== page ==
From one eardrum One speaks when the eardrum has a crack or a hole. The most common cause is a middle ear infection, sometimes external force is the reason. While eardrum perforation causes little pain, it causes some hearing loss. In addition, pathogens can more easily penetrate into the middle ear. A small tympanic membrane often heals by itself, but you usually have to do more damage. Read all about the eardrum perforation here!


  • description
  • symptoms
  • Causes and risk factors
  • Examinations and diagnosis
  • treatment
  • Disease course and prognosis

Eardrum perforation: description

The eardrum is a continuous membrane and separates the ear canal from the middle ear. It is the barrier between the outer ear (auricle and ear canal) and the invisible part of the ear where the sound is processed. Sound waves cause the eardrum to vibrate, which it transmits to the ossicles in the middle ear. This amplifies the sound waves and forwards them to the inner ear, where they are converted into nerve impulses. The brain finally processes these signals and we perceive them as sounds and sounds.

If the eardrum burst or cracked (ie perforated), this affects the conversion and transmission of the sound waves. Affected listen to the corresponding ear in the episode worse. A drum injury usually arises only on one side, but - depending on the cause - can also occur on both sides.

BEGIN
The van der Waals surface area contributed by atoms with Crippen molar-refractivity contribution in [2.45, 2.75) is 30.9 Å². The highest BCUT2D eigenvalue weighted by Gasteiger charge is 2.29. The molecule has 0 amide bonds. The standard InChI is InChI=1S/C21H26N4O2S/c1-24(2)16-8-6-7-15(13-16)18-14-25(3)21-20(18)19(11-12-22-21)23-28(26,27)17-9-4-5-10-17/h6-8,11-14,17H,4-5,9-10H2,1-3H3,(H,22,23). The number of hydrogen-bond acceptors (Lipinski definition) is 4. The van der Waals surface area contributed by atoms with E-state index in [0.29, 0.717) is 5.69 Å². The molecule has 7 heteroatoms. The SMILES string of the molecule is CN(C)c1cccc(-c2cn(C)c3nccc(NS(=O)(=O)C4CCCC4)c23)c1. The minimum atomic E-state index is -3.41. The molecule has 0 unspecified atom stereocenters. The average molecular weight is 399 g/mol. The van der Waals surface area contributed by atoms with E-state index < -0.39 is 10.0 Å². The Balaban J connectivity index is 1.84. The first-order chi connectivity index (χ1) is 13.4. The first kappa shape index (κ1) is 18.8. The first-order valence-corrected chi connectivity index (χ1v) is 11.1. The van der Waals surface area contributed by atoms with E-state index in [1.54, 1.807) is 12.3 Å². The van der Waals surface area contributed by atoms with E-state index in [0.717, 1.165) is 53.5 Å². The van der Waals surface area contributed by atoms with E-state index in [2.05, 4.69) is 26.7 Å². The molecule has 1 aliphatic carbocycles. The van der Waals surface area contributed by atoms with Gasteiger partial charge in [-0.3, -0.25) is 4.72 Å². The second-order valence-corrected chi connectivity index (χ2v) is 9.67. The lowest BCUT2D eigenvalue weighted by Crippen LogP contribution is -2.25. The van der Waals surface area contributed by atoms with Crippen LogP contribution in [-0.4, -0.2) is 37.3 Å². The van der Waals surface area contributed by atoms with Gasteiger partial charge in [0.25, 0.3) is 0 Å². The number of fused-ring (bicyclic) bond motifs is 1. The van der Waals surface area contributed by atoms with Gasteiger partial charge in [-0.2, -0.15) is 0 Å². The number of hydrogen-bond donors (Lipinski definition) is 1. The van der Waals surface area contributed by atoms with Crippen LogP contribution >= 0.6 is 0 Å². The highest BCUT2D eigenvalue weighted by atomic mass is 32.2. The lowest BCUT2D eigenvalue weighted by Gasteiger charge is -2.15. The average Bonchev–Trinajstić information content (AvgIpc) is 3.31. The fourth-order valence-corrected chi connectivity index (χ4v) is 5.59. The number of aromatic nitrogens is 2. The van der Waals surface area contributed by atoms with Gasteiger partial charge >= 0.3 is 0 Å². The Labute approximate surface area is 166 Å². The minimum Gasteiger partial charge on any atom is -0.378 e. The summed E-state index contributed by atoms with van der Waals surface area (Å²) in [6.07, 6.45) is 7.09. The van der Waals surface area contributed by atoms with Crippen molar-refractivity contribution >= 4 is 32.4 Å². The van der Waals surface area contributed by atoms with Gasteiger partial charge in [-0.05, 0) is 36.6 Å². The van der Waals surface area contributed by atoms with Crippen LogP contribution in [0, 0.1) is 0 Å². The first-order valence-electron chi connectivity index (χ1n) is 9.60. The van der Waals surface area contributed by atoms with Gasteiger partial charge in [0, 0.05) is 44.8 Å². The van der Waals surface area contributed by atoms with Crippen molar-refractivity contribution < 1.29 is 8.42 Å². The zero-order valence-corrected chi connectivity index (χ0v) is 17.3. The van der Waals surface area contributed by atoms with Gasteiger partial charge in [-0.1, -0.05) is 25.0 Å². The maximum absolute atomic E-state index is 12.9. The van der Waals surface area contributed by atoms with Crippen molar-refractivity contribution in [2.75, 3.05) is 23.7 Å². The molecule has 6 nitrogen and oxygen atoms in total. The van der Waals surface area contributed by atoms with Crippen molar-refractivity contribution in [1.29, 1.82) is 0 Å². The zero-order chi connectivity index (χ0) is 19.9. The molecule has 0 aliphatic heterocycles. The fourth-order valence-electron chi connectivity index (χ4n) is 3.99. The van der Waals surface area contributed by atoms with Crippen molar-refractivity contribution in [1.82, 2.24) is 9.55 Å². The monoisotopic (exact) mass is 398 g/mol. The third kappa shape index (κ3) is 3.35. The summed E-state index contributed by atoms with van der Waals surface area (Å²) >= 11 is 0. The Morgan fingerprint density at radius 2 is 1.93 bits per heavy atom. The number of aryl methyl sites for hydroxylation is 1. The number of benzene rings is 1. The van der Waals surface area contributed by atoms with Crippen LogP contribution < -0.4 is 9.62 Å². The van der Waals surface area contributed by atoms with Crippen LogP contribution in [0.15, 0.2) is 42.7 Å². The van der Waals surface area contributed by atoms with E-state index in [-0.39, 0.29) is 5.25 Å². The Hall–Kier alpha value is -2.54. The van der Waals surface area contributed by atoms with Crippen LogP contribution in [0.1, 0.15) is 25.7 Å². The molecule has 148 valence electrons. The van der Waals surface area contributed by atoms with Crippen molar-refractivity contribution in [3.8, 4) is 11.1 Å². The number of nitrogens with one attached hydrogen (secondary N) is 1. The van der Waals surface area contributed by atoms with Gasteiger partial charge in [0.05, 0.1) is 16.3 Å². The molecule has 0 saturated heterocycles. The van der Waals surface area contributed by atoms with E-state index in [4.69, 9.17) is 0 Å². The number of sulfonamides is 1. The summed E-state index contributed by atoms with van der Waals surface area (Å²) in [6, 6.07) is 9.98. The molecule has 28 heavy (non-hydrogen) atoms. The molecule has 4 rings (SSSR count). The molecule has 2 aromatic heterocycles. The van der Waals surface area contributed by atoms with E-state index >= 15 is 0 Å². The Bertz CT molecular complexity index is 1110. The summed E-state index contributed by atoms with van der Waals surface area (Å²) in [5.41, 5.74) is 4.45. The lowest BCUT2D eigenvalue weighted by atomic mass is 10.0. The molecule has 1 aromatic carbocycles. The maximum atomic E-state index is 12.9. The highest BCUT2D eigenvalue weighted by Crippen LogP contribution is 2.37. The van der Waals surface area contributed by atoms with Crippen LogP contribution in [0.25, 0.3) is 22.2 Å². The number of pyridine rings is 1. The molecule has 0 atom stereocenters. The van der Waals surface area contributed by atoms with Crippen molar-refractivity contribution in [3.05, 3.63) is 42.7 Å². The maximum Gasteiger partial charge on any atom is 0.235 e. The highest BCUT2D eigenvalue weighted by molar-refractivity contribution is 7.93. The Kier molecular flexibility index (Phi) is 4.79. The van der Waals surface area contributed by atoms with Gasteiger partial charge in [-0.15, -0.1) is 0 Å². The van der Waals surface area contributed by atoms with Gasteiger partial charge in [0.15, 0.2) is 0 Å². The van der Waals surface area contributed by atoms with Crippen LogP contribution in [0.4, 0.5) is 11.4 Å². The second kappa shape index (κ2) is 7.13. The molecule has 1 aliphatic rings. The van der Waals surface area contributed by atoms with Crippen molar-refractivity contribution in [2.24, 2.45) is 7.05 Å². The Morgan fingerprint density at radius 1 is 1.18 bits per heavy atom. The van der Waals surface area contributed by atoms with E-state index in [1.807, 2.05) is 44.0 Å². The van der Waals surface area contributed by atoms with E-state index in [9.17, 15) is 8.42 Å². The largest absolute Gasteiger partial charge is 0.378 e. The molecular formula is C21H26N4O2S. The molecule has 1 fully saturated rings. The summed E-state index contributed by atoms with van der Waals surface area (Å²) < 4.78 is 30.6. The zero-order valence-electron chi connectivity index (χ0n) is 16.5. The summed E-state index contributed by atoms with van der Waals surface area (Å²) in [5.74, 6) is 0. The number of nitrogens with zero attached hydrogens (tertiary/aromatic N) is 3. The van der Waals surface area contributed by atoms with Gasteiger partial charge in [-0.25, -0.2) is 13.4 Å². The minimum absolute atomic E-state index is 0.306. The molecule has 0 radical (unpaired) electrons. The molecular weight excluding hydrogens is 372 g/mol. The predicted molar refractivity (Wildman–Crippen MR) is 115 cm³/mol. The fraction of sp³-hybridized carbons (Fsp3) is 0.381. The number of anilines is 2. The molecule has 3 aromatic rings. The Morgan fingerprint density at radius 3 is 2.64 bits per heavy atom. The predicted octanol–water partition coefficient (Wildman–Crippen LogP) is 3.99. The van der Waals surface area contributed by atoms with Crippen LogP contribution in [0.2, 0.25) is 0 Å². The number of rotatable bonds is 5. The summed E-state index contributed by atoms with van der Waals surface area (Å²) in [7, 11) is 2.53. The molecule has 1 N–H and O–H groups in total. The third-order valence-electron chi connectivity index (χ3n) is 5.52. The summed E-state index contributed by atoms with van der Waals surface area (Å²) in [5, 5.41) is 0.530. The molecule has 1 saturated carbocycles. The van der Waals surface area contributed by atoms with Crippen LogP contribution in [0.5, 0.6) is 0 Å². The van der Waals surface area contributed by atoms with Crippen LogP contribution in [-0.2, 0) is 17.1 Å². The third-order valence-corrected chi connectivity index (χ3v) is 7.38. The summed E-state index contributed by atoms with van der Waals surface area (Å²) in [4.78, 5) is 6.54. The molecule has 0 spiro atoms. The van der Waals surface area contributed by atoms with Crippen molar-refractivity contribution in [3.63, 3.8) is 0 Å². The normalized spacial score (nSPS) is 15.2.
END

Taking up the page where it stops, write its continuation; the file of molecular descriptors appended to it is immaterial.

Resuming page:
To the table of contents

Tympanic membrane perforation: symptoms

A tear in the eardrum is not necessarily bad. A middle ear infection often heals faster, for example, once the eardrum has burst. Symptoms include pus flowing from the ear and hearing loss, while pain is scarcely or not at all. In fact, the pain that was previously caused by the increased pressure in the middle ear is actually diminishing. The resulting hole in the eardrum is usually small and causes only a slight hearing loss, because the eardrum can still act sufficiently as a sound amplifier.

If a knock on the ear, or other violence is the cause of a tympanic membrane rupture, the hearing loss is often stronger. Even pain is often the result. Depending on the size of the injury, even blood can escape from the ear. At high pressure waves, sometimes not only the eardrum bursts, but also the auditory ossicles are torn from their anchorage (luxation).

With such great damage to the eardrum and ossicles, the damage does not heal by itself and you have to expect a lifelong, severe reduction in hearing. An operation is then the only way not to lose the sense of hearing forever.

Eardrum perforation: complications

The eardrum provides a natural barrier to pathogens. If a tympanic membrane perforation, pathogens can easily enter the middle ear and thus trigger infections or hinder the healing of existing inflammation.

To the table of contents

Tympanic Perforation: Causes and Risk Factors

The eardrum perforation usually happens in the context of an inflammation or a forceful impact on the ear. In addition, there are some risk factors that favor a hole in the eardrum.

Tympanic membrane perforation in middle ear infection